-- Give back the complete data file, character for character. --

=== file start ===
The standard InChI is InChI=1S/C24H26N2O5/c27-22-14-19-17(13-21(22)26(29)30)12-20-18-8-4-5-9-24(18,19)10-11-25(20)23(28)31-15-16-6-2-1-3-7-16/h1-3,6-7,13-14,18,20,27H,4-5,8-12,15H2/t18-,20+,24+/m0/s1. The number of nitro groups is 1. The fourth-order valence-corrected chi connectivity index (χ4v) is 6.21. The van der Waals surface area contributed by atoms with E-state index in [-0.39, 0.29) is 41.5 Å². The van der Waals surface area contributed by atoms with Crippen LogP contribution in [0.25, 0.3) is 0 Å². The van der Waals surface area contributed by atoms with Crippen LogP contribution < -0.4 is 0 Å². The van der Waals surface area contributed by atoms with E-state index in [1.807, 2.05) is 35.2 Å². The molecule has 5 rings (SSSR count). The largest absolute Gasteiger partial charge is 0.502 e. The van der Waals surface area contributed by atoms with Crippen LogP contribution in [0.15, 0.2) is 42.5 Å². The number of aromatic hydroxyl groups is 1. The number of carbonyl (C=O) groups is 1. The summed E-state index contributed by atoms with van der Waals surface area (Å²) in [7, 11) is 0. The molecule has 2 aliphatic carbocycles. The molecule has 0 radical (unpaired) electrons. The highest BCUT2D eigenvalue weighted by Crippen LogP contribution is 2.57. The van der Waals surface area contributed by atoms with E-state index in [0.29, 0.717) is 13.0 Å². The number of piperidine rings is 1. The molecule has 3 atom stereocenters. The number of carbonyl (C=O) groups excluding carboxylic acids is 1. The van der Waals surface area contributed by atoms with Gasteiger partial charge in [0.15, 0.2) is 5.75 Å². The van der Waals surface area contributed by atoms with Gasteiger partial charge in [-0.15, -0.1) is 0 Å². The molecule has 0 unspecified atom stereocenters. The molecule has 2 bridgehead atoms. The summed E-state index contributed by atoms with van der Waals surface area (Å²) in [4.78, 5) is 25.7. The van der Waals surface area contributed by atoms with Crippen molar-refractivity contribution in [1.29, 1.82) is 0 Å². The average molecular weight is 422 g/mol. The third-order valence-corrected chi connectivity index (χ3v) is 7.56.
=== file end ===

The standard InChI is InChI=1S/C24H26N2O5/c27-22-14-19-17(13-21(22)26(29)30)12-20-18-8-4-5-9-24(18,19)10-11-25(20)23(28)31-15-16-6-2-1-3-7-16/h1-3,6-7,13-14,18,20,27H,4-5,8-12,15H2/t18-,20+,24+/m0/s1. The number of nitro groups is 1. The fourth-order valence-corrected chi connectivity index (χ4v) is 6.21. The van der Waals surface area contributed by atoms with E-state index in [-0.39, 0.29) is 41.5 Å². The van der Waals surface area contributed by atoms with Crippen LogP contribution in [0.25, 0.3) is 0 Å². The van der Waals surface area contributed by atoms with Crippen LogP contribution < -0.4 is 0 Å². The van der Waals surface area contributed by atoms with E-state index in [1.807, 2.05) is 35.2 Å². The molecule has 5 rings (SSSR count). The largest absolute Gasteiger partial charge is 0.502 e. The van der Waals surface area contributed by atoms with Crippen LogP contribution in [0.15, 0.2) is 42.5 Å². The number of aromatic hydroxyl groups is 1. The number of carbonyl (C=O) groups is 1. The summed E-state index contributed by atoms with van der Waals surface area (Å²) in [7, 11) is 0. The molecule has 2 aliphatic carbocycles. The molecule has 0 radical (unpaired) electrons. The highest BCUT2D eigenvalue weighted by Crippen LogP contribution is 2.57. The van der Waals surface area contributed by atoms with E-state index in [0.29, 0.717) is 13.0 Å². The number of piperidine rings is 1. The molecule has 3 atom stereocenters. The number of carbonyl (C=O) groups excluding carboxylic acids is 1. The van der Waals surface area contributed by atoms with Gasteiger partial charge in [0.15, 0.2) is 5.75 Å². The van der Waals surface area contributed by atoms with Gasteiger partial charge in [-0.15, -0.1) is 0 Å². The molecule has 0 unspecified atom stereocenters. The molecule has 2 bridgehead atoms. The summed E-state index contributed by atoms with van der Waals surface area (Å²) in [4.78, 5) is 25.7. The van der Waals surface area contributed by atoms with Crippen molar-refractivity contribution in [1.29, 1.82) is 0 Å². The average molecular weight is 422 g/mol. The third-order valence-corrected chi connectivity index (χ3v) is 7.56.